The Business Development Bank of Canada’s venture capital arm was created in the 1980’s, at a time where VC funding was not as available as it is now. There were fewer local funders available to provide the amount and types of financing needed for businesses, especially technology companies. This resulted in a business climate that stifled innovation and prevented the rapid growth of early-stage companies.
Now with over 30 years of experience and over $1 billion of capital under management, BDC is one of Canada’s largest VC funds. Their support has helped over 400 Canadian companies scale effectively; and unlike other VCs, there is no cap on the amount of funds that it can invest in a company, and it can invest at any stage of business development.
The Impact Centre’s analysis of BDC’s portfolio indicates that BDC invests in businesses around the 3.3 year mark, recipients raise (with BDC and other investors) an average of $24.13 million in financing, and maintain an average employee count of 64.
Although BDC can invest in companies early in their development, they have historically waited to provide investment later in a business’ growth cycle, since this is less risky and shows that there is interest from other investors/customers before they get involved. Because of this waiting, BDC capital contributes a large portion of funds towards businesses and supports their development into word-leading companies.
Despite BDC historically investing in later-stage technology companies, recent years have shown a transition to funding earlier-stage companies. Between 2012 and 2014, the average age of an investee did not surpass two years; this is a stark contrast to their strictly mature business portfolio of the early-mid 2000’s.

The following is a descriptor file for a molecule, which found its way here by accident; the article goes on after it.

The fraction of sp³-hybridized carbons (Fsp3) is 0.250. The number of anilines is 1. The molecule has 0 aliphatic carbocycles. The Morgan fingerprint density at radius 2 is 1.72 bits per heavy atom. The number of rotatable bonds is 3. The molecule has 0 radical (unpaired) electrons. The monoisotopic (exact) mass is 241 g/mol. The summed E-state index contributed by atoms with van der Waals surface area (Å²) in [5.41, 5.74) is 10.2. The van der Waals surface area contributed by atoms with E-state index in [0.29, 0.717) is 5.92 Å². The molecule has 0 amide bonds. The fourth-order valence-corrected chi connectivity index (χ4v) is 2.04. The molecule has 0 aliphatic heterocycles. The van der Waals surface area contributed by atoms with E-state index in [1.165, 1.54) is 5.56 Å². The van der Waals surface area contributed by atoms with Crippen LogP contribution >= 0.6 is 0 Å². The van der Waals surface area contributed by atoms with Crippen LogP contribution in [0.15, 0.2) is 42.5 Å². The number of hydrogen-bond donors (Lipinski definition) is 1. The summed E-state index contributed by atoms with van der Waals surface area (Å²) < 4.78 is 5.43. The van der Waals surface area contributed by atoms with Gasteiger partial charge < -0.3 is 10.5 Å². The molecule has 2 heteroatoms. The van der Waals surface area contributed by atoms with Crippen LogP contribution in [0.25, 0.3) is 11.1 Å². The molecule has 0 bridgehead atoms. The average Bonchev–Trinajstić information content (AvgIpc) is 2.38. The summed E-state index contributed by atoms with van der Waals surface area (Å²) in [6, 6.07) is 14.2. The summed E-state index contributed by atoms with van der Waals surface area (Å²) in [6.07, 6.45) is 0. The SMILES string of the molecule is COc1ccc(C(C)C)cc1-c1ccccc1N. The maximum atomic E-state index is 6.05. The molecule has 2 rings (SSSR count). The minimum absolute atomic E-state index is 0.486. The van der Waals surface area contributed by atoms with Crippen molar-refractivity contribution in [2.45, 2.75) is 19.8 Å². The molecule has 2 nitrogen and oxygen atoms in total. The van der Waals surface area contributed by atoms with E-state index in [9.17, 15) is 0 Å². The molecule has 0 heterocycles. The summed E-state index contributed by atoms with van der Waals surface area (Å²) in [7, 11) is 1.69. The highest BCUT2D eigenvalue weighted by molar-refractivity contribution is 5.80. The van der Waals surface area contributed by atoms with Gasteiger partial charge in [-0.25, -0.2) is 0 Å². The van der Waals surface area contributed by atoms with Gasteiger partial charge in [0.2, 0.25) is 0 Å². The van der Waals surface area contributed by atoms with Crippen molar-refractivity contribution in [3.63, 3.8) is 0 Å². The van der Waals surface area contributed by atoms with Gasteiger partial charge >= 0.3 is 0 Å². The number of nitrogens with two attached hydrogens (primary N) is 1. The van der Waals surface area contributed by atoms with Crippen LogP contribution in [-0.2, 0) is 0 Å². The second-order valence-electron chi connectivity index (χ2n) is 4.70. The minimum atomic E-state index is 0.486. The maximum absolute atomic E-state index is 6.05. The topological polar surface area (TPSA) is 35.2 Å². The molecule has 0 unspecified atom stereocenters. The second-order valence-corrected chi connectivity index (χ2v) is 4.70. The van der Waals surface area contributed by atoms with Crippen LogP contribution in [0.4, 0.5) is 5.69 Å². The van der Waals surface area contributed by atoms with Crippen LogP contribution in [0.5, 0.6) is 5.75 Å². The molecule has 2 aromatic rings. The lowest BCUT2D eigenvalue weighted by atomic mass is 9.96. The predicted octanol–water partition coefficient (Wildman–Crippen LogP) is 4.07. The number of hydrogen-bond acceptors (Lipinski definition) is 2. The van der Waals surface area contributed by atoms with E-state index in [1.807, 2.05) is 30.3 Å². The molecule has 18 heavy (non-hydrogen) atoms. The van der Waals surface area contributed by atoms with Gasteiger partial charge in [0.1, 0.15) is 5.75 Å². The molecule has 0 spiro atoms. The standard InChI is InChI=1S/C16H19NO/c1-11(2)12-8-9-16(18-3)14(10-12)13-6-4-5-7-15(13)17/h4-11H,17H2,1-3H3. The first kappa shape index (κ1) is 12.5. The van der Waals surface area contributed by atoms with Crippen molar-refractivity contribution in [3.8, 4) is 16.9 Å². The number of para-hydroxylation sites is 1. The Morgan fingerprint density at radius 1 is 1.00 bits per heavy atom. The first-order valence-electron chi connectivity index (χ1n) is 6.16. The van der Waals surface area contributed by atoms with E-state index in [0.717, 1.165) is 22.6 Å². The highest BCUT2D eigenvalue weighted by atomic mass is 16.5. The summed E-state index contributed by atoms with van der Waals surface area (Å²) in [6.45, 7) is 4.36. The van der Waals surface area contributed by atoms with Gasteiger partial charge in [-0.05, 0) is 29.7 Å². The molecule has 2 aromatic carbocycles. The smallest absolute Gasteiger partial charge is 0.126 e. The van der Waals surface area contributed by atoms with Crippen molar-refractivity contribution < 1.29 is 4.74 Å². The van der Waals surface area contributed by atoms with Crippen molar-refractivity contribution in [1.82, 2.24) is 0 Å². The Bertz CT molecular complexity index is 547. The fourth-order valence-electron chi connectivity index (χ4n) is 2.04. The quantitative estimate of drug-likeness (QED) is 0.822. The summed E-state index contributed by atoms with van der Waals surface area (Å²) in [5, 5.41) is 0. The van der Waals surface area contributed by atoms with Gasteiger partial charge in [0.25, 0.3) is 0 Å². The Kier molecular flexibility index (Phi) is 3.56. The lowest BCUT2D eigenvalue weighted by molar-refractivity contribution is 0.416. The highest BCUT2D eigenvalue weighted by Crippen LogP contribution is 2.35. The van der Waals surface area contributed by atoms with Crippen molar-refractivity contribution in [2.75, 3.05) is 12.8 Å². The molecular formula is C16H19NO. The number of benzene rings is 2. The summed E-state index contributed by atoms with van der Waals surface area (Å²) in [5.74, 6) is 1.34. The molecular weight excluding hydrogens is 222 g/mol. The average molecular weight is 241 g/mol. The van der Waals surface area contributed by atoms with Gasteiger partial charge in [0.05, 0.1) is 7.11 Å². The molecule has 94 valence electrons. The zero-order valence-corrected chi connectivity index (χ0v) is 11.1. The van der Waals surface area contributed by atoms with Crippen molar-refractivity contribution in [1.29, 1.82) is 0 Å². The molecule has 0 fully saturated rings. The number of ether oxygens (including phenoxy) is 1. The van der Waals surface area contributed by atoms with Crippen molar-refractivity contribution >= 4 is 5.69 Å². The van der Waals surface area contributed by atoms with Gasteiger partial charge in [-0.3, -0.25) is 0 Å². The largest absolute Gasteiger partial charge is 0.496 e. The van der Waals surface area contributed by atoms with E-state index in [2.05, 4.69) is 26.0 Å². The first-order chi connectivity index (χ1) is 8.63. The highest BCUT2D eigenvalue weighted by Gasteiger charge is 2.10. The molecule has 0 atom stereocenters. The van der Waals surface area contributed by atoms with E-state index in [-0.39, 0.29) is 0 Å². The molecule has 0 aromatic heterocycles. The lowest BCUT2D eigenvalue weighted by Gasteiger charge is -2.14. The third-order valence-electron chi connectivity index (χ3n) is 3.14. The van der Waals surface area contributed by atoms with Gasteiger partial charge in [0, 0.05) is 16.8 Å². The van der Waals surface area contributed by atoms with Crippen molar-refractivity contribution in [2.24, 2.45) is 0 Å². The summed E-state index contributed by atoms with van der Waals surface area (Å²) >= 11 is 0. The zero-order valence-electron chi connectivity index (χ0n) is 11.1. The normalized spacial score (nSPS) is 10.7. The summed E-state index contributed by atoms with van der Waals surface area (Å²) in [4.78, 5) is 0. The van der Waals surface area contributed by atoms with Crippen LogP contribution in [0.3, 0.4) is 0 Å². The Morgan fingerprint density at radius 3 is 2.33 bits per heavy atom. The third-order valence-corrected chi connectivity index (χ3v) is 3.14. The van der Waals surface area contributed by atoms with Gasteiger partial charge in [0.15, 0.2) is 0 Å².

This is important since nurturing businesses is only valuable when there’s an abundance of mid-growth companies to invest in. Increasingly, companies are being acquired before the they are looking for Series B or C investments. To help these companies develop independently, BDC must continue investing earlier and providing help to companies with seed funding or Series A investment.
IAF Capital: Ontario Tech Sector Funding
Alternately, the Investment Accelerator Fund (IAF) was established in 2007 by the Province of Ontario. Its original mandate was to mitigate technological and market risk in tech sector startups, providing seed funding to a maximum $500,000. Compared to other forms of financing available, IAF capital was an attractive option for companies with limited revenue and institutional investments.
In 2010, the Investment Accelerator Fund portfolio was shifted from management under the Ontario Centres of Excellence (OCE) to the MaRS Discovery District, an organization more aligned to the development of early-stage tech companies. Since this shift, IAF has been able to intervene earlier in the development of businesses and provide seed funding when it’s most helpful.